Antony pointed to the use of the word “occupied” instead of “occupant” which she argued created an important distinction that didn’t fit with Lamson’s argument. More importantly, Antony said the court should look at the statutory interpretation of the law’s intention.
“This is a law intended to prevent the danger of shooting in an enclosed space with people in it,” she said.
As an example, Antony cited a similar law that criminalizes shooting into an occupied vehicle. In a situation where a vehicle sans a driver was shot into surely the law would still extend to any passengers, she said.
Another argument presented by Lamson was that Miles’ firing of the gun was an involuntary action caused by clenching after he was shot by Huber. Antony countered that this was a question of fact that was properly left up to the jury to decide.
An argument that Miles’ Fourth Amendment rights were violated by the interaction appeared to have caused the most procedural confusion for the court.
Though the 4th Amendment is typically used to suppress evidence, Lamson argued that in this case its excessive force and unreasonable seizure provisions were at issue.
After Huber entered the home he did not show Miles his warrant or explain why he was asking Miles to get on the ground, Lamson said. Additionally, the caliber of bullets used by Huber were particularly lethal.
Judge Daniel R. Bouton said he was unsure this was an argument properly suited for a post-trial hearing and likely should have been raised pre-trial or before jury instruction during the trial.
Antony agreed with Bouton’s assessment and also argued that Huber made it clear he had an arrest warrant, which Miles made it clear he understood when he responded “what for?” as shown in the video evidence.
One of the last arguments raised was whether Miles should have faced fewer charges of firing into an occupied dwelling. According to Lamson, several of the shell casings were found during forensic investigations days after the incident. There was nothing showing of chain of custody, he said, and it was not clear whether those casing were related to the same incident.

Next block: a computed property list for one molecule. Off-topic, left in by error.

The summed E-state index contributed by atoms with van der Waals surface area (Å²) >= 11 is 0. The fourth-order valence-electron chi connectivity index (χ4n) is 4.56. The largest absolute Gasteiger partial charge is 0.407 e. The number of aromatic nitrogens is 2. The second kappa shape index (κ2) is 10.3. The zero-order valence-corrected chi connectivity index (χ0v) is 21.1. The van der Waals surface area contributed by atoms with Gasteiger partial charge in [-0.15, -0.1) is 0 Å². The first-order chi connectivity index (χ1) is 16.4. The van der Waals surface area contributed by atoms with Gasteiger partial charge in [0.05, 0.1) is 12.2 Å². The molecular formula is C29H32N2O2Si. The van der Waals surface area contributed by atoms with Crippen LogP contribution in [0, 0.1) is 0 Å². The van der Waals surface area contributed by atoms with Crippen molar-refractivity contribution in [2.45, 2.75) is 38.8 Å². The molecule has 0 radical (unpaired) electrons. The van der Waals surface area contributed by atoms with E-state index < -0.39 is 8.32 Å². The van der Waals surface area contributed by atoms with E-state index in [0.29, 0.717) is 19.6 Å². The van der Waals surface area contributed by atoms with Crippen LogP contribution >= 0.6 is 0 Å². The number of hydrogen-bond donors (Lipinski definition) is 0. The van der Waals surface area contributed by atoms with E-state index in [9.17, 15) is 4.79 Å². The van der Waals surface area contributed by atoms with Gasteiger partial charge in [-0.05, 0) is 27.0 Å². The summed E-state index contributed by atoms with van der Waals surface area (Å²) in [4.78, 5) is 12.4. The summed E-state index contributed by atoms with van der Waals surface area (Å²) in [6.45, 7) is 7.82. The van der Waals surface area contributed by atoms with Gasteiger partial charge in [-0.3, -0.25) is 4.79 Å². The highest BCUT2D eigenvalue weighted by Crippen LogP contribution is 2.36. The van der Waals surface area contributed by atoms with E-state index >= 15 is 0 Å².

Antony again argued that this was a question of fact best left up to the jury and pointed to the “incredible amount” of forensic evidence gathered during the investigation, all of which was available to the defense prior to the trial and little of which was questioned.
After taking a brief recess, Bouton returned and ruled against the defense, breaking down his disagreements for each of Lamson’s points.
Bouton agreed with the commonwealth’s interpretation of “occupied” versus “occupant,” which he also viewed as a broad definition intended to prevent harm.
“Obviously we’re all familiar with synonyms and I think the concept applies here,” he said. “There is no clear way to apply the law in the way the defense defines it.”
On the issue of whether Miles firing the gun was an involuntary action and whether he fired three or six times, Bouton said he found this was a question of fact correctly left to the jury to decide.
Bouton stuck by his earlier assessment that a post-trial hearing was the wrong time to raise a Fourth Amendment issue and said the defense had every opportunity to raise it before the trial ended.
Given the ample evidence presented to the jurors, Bouton said he simply could not find that the evidence was insufficient and denied Miles’ motion to overturn the charges.
Miles will appear in court again on Feb. 1 for a probation violation hearing, after which the court will set a date for his formal sentencing.